Surprisingly, my posture is perfect,
unburdened by a knapsack full of poems
and one vintage men’s Burberry trench coat.

I’m heading home on Queen West West
in an asymmetrically zippered coat
and a Northbound Leather shopping bag in tow.
Carrying war wounds and forgotten accessories.
Feeling confident, cocky even, assured.

The tone, as you can see in the poems I’ve quoted so far, is often sad and raw, but also occasionally very funny. The best example of funny is definitely “How Not to Become a Homicidal Ex-Lover,” where Rivera gives tongue-in-cheek break-up advice to side-splitting results:

Take advantage of that sudden burst of energy and hit the gym.
Not to look good when, by chance, you bump into that infidel on the
streetcar
but to avoid diabetes and hypertension.
Drink shots of wheatgrass daily to detoxify.
This will be a suitable replacement for Stoli and JD.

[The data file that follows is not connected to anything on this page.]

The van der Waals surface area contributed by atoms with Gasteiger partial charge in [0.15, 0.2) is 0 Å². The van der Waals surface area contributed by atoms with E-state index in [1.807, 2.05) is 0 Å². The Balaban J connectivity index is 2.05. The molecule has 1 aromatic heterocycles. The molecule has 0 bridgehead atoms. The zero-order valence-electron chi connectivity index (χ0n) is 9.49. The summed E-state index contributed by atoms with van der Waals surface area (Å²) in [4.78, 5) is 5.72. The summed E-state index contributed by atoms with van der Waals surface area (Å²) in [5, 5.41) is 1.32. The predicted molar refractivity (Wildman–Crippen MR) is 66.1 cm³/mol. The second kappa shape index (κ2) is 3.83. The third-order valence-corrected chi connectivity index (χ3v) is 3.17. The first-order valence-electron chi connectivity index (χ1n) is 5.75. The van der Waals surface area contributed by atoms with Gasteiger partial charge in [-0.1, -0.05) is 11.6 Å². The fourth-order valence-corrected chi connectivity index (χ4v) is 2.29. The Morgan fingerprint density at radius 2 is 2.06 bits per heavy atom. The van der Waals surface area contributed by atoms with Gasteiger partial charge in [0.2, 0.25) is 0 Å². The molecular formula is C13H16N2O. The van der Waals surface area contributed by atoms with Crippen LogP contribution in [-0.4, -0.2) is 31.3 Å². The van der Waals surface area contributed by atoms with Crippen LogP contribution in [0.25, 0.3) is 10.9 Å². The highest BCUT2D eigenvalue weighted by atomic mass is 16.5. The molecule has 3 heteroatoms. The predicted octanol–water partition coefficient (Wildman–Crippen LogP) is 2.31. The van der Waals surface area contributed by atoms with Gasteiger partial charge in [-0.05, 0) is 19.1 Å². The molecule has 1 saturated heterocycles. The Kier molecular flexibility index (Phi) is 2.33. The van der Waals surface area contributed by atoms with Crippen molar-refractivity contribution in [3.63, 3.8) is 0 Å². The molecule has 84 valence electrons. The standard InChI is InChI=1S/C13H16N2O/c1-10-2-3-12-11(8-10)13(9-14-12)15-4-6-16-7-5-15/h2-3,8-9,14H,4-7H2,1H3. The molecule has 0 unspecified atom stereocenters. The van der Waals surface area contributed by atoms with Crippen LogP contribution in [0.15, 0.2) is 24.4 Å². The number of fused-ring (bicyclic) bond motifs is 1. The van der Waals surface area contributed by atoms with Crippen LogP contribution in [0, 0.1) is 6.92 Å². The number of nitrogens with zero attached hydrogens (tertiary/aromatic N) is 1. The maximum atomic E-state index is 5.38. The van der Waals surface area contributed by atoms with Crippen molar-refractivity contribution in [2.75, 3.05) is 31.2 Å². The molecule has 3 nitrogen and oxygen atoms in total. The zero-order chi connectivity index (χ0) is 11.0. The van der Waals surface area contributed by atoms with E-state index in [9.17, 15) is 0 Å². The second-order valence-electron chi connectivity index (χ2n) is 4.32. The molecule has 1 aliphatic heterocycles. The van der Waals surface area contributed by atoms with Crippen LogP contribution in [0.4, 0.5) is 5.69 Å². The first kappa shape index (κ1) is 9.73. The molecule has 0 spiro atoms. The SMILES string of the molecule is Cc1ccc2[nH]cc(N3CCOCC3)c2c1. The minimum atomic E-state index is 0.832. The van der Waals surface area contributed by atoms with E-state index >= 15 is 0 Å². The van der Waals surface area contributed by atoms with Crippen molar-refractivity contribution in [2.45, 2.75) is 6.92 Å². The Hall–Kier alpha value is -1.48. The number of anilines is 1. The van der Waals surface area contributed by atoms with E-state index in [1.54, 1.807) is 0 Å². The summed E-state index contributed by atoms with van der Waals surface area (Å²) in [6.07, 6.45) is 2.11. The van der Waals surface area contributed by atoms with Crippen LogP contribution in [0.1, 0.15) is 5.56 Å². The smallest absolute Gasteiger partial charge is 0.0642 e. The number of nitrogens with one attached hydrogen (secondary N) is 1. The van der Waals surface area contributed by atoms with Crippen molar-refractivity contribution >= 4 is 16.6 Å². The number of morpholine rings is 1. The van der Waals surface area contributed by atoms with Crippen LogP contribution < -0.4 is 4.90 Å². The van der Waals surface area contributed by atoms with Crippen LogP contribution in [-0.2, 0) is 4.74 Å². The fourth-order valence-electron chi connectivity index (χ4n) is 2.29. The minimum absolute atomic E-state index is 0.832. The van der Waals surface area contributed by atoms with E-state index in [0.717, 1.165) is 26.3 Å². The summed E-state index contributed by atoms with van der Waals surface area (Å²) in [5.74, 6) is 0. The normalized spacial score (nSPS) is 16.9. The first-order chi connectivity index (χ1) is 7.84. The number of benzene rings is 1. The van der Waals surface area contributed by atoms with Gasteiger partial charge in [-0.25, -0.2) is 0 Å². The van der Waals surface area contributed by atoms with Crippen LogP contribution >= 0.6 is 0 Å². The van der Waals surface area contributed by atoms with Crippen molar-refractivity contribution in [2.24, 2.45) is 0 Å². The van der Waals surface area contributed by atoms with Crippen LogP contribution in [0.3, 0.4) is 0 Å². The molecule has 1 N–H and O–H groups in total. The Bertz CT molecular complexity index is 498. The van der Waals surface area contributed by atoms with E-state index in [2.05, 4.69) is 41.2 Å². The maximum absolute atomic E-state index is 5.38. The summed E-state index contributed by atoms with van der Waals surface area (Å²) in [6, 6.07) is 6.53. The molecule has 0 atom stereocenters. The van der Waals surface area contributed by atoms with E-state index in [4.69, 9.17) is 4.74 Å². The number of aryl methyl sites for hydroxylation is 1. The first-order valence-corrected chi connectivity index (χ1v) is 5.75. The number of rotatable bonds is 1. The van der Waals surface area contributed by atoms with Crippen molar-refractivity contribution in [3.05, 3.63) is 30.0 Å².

Remind yourself that vodka makes for bad decisions,
that’s how you got here in the first place.
Don’t switch teams out of vengeance, you’ll only end up
breaking another girl’s heart.
Chassé wine and kickball-change yourself into a pottery class.
Mold and sculpt a phallic ashtray to pound your cigarettes into
in disgust.

Not only is that poem hilarious, I love how wonderfully that poem integrates the intricacies of bisexual dating. “Don’t switch teams out of vengeance!”

Now that I’ve shown you how this poetry collection is going to make you laugh, let me show you how it will also make you cry:

“For an Hour or Always”

I love them
broken and beaten badly,
pock-marked and toothless,
spent and riddled with rue.

I love them lying
with sleep in their eyes,
the sunlight curdling
in sweet bellies
heaving with an unrest of a few
too many.

I love them motherless